On one level of abstraction, seeing that P and being angry that P relate to knowledge in the same way. Maria cannot see that Sarah is falling off a cliff unless Maria knows that Sarah is falling off a cliff. Similarly, Maria cannot be amused that she runs faster than John unless Maria knows that she runs faster than John. Nevertheless, I will argue that on close inspection, there is a marked difference in how emotional factives and perceptual factives relate to knowledge.
Let us begin by considering a vision-theoretic use of ‘sees that’. I say ‘vision-theoretic use’ because there is another use of ‘sees’ which has nothing to do with vision.13 There are two natural settings where we might say that Bukowski sees that his horse is a failure. In one setting, Bukowski sees through vision his horse lose the race and thus comes to know that his horse is a failure via vision. In another setting, we can tell a story where Bukowski learns that his horse is a failure by some means other than vision (perhaps he learns this fact by testimony). If we ever say that Bukowski sees that his horse is a failure in the second setting, then we seem to utilize a metaphorically extended use of ‘sees’ that communicates knowledge and little more. (Note that there are similar uses of ‘sees’ in connection to mathematical insight that do not involve vision). It is the first use connected to vision that concerns me here. (Similarly there is a use of ‘perceives’ —in mathematics, for example—that has nothing to do with sensory perception. I will be interested in the straightforwardly perceptual use here.)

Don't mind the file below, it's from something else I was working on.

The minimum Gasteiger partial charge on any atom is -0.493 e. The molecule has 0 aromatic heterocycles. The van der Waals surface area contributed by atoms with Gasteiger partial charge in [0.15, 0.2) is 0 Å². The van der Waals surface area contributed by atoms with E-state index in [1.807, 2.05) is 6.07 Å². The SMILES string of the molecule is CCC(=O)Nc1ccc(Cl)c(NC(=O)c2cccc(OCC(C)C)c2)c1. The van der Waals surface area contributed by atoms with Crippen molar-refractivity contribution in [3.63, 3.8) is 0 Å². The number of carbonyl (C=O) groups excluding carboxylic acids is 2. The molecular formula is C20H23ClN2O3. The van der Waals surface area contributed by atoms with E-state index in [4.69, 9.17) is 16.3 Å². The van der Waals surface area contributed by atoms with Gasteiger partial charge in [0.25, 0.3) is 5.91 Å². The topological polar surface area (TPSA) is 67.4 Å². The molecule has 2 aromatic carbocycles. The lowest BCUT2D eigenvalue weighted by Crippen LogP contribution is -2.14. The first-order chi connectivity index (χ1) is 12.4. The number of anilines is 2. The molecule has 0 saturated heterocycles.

I have said that both ‘S sees that P’ and ‘S is angry that P’ entail that S knows P. However, the analogue for conjecture one (Sect. 2) for ‘sees’ and ‘perceives’ is hopeless. In a case where Bukowski is angry that his horse has lost, one of his reasons for being angry is that his horse has lost. But in the case where Bukowski sees that his horse has lost the race, it would be wrong to say that one of Bukowski’s reasons for seeing is that his horse has lost the race.14 (Relatedly, the cause-effect relation between knowledge and the relevant mental state is very different in each case. When S is angry that P, S’s knowledge that P is one of the causes of S’s anger. But in a case where S sees that P, it is not that S’s knowledge that P causes S’s seeing. It is S’s use of vision which causes S to come to know P.) Thus ‘perceives that P’ and ‘sees that P’ are not constructions that are used to convey personal reasons for being in certain states. Rather, they are devices for marking how an individual comes to know that P. In its visual use, ‘S sees that P’ communicates an episode of knowing that P via vision and in its sensory-perceptual use, ‘S perceives that P’ communicates an episode of knowing that P via sensory perception. In short, ‘S sees that P’ and ‘S perceives that P’ carry information about how knowledge was acquired whereas ‘S is angry that P’ and ‘S is happy that P’ conveys an upshot of the knowledge. Knowing P makes P available to an agent to use as a personal reason. Factive emotional state ascriptions convey what emotional state occurred for what reason(s).